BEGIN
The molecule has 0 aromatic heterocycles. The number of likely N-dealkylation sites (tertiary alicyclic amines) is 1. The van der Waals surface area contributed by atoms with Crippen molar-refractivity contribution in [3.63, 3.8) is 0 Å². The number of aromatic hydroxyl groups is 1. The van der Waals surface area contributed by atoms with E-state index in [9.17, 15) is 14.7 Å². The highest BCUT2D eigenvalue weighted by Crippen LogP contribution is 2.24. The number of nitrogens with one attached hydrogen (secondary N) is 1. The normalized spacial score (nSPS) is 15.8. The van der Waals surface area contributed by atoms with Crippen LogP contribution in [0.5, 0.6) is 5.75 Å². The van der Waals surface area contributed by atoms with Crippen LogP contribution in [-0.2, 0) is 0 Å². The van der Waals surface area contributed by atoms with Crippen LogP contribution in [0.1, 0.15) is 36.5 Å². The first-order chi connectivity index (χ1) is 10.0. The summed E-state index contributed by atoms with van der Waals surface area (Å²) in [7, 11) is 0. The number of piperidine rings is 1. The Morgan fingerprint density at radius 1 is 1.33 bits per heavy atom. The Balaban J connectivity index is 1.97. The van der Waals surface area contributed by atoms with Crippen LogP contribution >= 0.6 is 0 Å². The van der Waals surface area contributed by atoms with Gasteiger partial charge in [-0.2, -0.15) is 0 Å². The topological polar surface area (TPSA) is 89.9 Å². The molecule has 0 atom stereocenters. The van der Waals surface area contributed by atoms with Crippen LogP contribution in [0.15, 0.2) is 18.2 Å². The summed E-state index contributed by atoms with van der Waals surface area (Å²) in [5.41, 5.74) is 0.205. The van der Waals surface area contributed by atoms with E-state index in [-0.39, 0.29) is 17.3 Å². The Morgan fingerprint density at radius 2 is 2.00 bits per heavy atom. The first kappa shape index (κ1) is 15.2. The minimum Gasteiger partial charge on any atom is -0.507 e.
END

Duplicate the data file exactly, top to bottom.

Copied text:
The molecule has 0 aromatic heterocycles. The number of likely N-dealkylation sites (tertiary alicyclic amines) is 1. The van der Waals surface area contributed by atoms with Crippen molar-refractivity contribution in [3.63, 3.8) is 0 Å². The number of aromatic hydroxyl groups is 1. The van der Waals surface area contributed by atoms with E-state index in [9.17, 15) is 14.7 Å². The highest BCUT2D eigenvalue weighted by Crippen LogP contribution is 2.24. The number of nitrogens with one attached hydrogen (secondary N) is 1. The normalized spacial score (nSPS) is 15.8. The van der Waals surface area contributed by atoms with Crippen LogP contribution in [0.5, 0.6) is 5.75 Å². The van der Waals surface area contributed by atoms with Crippen LogP contribution in [-0.2, 0) is 0 Å². The van der Waals surface area contributed by atoms with Crippen LogP contribution in [0.1, 0.15) is 36.5 Å². The first-order chi connectivity index (χ1) is 10.0. The summed E-state index contributed by atoms with van der Waals surface area (Å²) in [7, 11) is 0. The number of piperidine rings is 1. The Morgan fingerprint density at radius 1 is 1.33 bits per heavy atom. The Balaban J connectivity index is 1.97. The van der Waals surface area contributed by atoms with Crippen LogP contribution >= 0.6 is 0 Å². The van der Waals surface area contributed by atoms with Gasteiger partial charge in [-0.2, -0.15) is 0 Å². The topological polar surface area (TPSA) is 89.9 Å². The molecule has 0 atom stereocenters. The van der Waals surface area contributed by atoms with Crippen LogP contribution in [0.15, 0.2) is 18.2 Å². The summed E-state index contributed by atoms with van der Waals surface area (Å²) in [5.41, 5.74) is 0.205. The van der Waals surface area contributed by atoms with E-state index in [-0.39, 0.29) is 17.3 Å². The Morgan fingerprint density at radius 2 is 2.00 bits per heavy atom. The first kappa shape index (κ1) is 15.2. The minimum Gasteiger partial charge on any atom is -0.507 e.